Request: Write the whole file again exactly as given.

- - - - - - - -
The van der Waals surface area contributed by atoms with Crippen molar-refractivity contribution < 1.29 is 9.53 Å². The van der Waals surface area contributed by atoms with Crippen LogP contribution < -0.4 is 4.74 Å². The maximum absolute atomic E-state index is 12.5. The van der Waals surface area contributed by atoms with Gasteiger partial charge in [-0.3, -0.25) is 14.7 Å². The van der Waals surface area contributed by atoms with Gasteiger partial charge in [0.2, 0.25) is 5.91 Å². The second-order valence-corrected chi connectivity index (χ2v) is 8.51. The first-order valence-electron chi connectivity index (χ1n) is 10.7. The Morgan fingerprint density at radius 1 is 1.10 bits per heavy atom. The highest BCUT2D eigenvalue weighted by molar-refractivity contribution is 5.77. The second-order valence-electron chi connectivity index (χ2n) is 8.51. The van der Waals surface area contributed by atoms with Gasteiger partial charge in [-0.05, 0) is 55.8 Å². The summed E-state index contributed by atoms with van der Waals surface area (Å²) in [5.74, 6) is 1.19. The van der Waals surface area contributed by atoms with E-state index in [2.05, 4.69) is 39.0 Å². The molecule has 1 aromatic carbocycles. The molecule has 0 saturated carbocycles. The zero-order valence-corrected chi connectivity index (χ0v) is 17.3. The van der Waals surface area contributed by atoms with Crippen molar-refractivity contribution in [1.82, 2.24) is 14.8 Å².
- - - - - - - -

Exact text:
The van der Waals surface area contributed by atoms with Crippen molar-refractivity contribution < 1.29 is 9.53 Å². The van der Waals surface area contributed by atoms with Crippen LogP contribution < -0.4 is 4.74 Å². The maximum absolute atomic E-state index is 12.5. The van der Waals surface area contributed by atoms with Gasteiger partial charge in [-0.3, -0.25) is 14.7 Å². The van der Waals surface area contributed by atoms with Gasteiger partial charge in [0.2, 0.25) is 5.91 Å². The second-order valence-corrected chi connectivity index (χ2v) is 8.51. The first-order valence-electron chi connectivity index (χ1n) is 10.7. The Morgan fingerprint density at radius 1 is 1.10 bits per heavy atom. The highest BCUT2D eigenvalue weighted by molar-refractivity contribution is 5.77. The second-order valence-electron chi connectivity index (χ2n) is 8.51. The van der Waals surface area contributed by atoms with Gasteiger partial charge in [-0.05, 0) is 55.8 Å². The summed E-state index contributed by atoms with van der Waals surface area (Å²) in [5.74, 6) is 1.19. The van der Waals surface area contributed by atoms with E-state index in [2.05, 4.69) is 39.0 Å². The molecule has 1 aromatic carbocycles. The molecule has 0 saturated carbocycles. The zero-order valence-corrected chi connectivity index (χ0v) is 17.3. The van der Waals surface area contributed by atoms with Crippen molar-refractivity contribution in [1.82, 2.24) is 14.8 Å².